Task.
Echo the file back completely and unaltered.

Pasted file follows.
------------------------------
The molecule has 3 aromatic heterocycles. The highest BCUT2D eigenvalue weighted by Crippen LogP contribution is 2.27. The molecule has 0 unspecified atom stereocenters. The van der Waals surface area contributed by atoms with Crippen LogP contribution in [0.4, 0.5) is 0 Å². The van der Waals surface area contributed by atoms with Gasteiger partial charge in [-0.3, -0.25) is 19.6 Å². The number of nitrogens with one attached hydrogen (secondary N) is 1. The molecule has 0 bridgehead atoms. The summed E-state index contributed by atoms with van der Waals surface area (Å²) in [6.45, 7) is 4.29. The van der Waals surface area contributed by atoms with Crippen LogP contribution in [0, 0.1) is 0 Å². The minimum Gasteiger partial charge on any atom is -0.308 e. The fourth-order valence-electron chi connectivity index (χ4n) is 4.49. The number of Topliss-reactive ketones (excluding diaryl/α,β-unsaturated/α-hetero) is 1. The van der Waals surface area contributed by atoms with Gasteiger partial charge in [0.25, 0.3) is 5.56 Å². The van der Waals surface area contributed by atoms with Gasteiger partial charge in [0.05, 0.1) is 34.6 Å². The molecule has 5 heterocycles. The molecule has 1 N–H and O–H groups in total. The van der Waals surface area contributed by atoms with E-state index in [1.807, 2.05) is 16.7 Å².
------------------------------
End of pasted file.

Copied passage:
The molecule has 3 aromatic heterocycles. The highest BCUT2D eigenvalue weighted by Crippen LogP contribution is 2.27. The molecule has 0 unspecified atom stereocenters. The van der Waals surface area contributed by atoms with Crippen LogP contribution in [0.4, 0.5) is 0 Å². The van der Waals surface area contributed by atoms with Gasteiger partial charge in [-0.3, -0.25) is 19.6 Å². The number of nitrogens with one attached hydrogen (secondary N) is 1. The molecule has 0 bridgehead atoms. The summed E-state index contributed by atoms with van der Waals surface area (Å²) in [6.45, 7) is 4.29. The van der Waals surface area contributed by atoms with Crippen LogP contribution in [0, 0.1) is 0 Å². The minimum Gasteiger partial charge on any atom is -0.308 e. The fourth-order valence-electron chi connectivity index (χ4n) is 4.49. The number of Topliss-reactive ketones (excluding diaryl/α,β-unsaturated/α-hetero) is 1. The van der Waals surface area contributed by atoms with Gasteiger partial charge in [0.25, 0.3) is 5.56 Å². The van der Waals surface area contributed by atoms with Gasteiger partial charge in [0.05, 0.1) is 34.6 Å². The molecule has 5 heterocycles. The molecule has 1 N–H and O–H groups in total. The van der Waals surface area contributed by atoms with E-state index in [1.807, 2.05) is 16.7 Å².